What is Virtualization?
Virtualization addresses IT’s most pressing challenge: the infrastructure sprawl that compels IT departments to channel 70% of their budget into maintenance, leaving scant resources for business-building innovation.
The difficulty stems from the architecture of today’s X86 computers: they’re designed to run just one operating system and application at a time. As a result, even small datacenters have to deploy many servers, each operating at just 5% to 15% of capacity—highly inefficient by any standard.
Virtualization software solves the problem by enabling several operating systems and applications to run on one physical server or “host.” Each self-contained “virtual machine” is isolated from the others, and uses as much of the host’s computing resources as it requires.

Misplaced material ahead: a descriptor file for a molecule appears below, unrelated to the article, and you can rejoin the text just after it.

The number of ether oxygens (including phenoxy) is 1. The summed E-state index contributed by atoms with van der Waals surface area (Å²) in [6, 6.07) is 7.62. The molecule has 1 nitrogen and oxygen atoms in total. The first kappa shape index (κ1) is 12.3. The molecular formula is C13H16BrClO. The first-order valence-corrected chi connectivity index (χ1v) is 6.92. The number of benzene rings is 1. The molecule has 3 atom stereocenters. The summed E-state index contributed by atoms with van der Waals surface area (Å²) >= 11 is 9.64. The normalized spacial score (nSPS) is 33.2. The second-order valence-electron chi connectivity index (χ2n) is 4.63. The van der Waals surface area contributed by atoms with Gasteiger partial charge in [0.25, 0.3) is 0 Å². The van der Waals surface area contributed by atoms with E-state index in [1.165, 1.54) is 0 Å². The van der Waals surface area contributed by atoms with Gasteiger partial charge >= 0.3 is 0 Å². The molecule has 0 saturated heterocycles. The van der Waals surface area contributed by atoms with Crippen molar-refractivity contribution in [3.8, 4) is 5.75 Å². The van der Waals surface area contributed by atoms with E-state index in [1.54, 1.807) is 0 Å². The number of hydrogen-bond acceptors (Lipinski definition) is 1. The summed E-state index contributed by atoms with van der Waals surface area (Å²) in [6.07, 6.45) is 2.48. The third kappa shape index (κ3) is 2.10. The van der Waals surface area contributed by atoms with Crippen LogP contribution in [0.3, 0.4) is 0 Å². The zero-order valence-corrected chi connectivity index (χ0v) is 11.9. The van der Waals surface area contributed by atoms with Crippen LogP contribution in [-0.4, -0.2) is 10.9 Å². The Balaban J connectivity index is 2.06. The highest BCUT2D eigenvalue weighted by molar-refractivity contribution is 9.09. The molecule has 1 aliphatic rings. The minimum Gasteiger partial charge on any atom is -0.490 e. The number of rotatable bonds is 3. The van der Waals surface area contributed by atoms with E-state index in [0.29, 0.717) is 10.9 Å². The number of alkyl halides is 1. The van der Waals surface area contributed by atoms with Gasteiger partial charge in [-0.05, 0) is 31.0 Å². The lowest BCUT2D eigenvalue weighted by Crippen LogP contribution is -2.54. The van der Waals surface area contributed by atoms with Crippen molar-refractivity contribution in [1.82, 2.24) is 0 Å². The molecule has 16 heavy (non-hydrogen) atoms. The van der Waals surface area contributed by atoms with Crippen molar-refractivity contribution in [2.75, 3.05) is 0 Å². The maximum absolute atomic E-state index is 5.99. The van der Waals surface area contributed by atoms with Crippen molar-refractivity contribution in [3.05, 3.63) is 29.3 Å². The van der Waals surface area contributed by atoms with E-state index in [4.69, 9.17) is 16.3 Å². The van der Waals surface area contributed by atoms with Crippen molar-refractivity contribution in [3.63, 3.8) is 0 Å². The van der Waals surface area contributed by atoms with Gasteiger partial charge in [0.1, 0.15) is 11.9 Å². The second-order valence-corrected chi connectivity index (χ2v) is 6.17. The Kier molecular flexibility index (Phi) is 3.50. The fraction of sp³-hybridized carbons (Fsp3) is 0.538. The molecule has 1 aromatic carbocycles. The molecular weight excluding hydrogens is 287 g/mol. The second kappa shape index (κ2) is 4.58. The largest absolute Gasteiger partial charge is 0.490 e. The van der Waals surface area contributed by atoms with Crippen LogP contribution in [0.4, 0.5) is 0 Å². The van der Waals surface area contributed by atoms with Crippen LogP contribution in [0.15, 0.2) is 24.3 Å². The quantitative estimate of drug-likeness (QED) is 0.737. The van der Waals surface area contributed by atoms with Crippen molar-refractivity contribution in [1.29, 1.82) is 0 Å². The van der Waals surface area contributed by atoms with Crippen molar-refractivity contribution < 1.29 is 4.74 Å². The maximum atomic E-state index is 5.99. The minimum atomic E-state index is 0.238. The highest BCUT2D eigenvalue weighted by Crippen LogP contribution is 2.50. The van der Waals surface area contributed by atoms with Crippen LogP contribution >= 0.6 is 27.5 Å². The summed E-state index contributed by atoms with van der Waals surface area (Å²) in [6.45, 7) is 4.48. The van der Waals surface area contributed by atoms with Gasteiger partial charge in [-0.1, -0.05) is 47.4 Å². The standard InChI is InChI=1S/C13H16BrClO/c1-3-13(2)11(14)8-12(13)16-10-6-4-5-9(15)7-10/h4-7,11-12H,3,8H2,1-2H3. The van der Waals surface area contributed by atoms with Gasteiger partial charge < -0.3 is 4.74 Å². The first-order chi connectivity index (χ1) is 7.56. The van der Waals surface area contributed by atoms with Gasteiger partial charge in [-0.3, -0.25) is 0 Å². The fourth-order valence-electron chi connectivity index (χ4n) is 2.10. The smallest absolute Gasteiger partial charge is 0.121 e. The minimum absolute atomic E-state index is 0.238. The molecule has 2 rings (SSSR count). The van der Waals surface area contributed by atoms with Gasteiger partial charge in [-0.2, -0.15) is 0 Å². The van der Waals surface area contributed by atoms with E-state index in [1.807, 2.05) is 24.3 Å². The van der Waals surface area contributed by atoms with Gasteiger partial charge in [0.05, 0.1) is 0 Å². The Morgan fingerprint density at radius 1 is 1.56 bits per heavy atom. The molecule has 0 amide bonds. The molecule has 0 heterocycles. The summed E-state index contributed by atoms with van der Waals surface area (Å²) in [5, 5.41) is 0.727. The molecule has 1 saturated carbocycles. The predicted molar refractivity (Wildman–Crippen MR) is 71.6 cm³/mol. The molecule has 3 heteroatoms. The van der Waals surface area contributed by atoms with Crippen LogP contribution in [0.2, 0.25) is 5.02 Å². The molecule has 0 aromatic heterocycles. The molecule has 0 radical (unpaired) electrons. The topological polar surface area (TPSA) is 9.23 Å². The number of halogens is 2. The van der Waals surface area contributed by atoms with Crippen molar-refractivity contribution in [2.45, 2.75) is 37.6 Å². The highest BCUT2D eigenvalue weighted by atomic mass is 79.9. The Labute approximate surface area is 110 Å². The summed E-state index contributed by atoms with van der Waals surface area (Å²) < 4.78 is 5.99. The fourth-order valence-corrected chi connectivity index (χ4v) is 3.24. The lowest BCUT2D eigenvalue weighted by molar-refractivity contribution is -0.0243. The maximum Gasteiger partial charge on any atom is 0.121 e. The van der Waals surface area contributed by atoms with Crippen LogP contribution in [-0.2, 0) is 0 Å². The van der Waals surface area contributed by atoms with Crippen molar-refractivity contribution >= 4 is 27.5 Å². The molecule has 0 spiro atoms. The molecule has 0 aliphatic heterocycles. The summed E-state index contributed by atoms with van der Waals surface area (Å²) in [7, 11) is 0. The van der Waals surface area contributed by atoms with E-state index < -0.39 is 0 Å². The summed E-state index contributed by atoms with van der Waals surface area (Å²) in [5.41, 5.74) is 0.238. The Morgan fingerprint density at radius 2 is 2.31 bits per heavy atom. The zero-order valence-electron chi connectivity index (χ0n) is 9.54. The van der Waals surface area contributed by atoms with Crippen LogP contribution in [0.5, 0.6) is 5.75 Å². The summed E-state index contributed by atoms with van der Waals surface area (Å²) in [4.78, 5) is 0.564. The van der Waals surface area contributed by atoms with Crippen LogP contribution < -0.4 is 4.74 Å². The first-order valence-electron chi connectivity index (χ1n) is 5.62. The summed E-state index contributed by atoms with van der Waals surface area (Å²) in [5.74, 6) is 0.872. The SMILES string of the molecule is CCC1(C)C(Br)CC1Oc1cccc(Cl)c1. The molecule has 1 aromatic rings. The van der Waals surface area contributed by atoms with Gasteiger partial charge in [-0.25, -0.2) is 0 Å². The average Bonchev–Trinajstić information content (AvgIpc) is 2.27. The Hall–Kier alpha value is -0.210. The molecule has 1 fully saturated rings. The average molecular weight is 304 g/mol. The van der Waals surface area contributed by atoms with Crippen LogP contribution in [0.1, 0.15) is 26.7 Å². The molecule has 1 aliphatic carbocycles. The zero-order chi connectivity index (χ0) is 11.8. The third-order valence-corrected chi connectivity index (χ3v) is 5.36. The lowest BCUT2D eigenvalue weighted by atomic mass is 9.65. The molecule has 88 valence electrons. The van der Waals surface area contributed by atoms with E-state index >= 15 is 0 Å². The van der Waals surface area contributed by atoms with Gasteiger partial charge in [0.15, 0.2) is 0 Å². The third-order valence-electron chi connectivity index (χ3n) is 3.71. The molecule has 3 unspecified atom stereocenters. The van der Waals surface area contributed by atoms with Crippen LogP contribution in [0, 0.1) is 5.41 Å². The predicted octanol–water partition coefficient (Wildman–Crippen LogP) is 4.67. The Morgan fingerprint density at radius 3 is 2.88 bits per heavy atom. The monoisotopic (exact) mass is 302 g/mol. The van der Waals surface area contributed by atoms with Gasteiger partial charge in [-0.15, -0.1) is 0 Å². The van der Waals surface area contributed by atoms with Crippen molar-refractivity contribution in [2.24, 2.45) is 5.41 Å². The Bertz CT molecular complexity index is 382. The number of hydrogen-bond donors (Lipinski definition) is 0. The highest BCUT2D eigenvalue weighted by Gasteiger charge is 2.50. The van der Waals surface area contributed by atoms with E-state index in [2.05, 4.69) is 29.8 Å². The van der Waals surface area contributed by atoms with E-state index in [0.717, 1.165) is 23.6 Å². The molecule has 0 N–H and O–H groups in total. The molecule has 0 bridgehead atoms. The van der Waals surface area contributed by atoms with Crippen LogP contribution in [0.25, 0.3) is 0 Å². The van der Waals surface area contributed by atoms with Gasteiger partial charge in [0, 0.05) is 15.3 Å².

How Virtualization Works
The heart of virtualization is the “virtual machine” (VM), a tightly isolated software container with an operating system and application inside. Because each VM is completely separate and independent, many of them can run simultaneously on a single computer. A thin layer of software called a hypervisor decouples the VMs from the host, and dynamically allocates computing resources to each VM as needed.